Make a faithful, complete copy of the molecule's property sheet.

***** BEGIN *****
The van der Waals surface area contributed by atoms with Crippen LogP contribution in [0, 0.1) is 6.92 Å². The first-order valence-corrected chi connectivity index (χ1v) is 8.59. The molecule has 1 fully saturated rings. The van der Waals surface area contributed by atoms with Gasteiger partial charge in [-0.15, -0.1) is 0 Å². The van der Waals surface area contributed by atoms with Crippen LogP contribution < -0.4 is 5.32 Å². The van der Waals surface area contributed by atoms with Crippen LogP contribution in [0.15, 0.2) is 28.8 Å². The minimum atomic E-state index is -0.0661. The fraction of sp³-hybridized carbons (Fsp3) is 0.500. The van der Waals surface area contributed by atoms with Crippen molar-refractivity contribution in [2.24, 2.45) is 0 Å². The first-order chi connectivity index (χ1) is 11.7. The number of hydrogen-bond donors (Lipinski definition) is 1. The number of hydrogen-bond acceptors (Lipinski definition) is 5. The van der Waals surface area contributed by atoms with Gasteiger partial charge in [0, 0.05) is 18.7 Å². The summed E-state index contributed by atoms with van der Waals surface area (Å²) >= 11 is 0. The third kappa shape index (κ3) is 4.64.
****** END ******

The van der Waals surface area contributed by atoms with Crippen LogP contribution in [0, 0.1) is 6.92 Å². The first-order valence-corrected chi connectivity index (χ1v) is 8.59. The molecule has 1 fully saturated rings. The van der Waals surface area contributed by atoms with Gasteiger partial charge in [-0.15, -0.1) is 0 Å². The van der Waals surface area contributed by atoms with Crippen LogP contribution < -0.4 is 5.32 Å². The van der Waals surface area contributed by atoms with Crippen LogP contribution in [0.15, 0.2) is 28.8 Å². The minimum atomic E-state index is -0.0661. The fraction of sp³-hybridized carbons (Fsp3) is 0.500. The van der Waals surface area contributed by atoms with Crippen molar-refractivity contribution in [2.24, 2.45) is 0 Å². The first-order chi connectivity index (χ1) is 11.7. The number of hydrogen-bond donors (Lipinski definition) is 1. The number of hydrogen-bond acceptors (Lipinski definition) is 5. The van der Waals surface area contributed by atoms with Gasteiger partial charge in [0, 0.05) is 18.7 Å². The summed E-state index contributed by atoms with van der Waals surface area (Å²) >= 11 is 0. The third kappa shape index (κ3) is 4.64.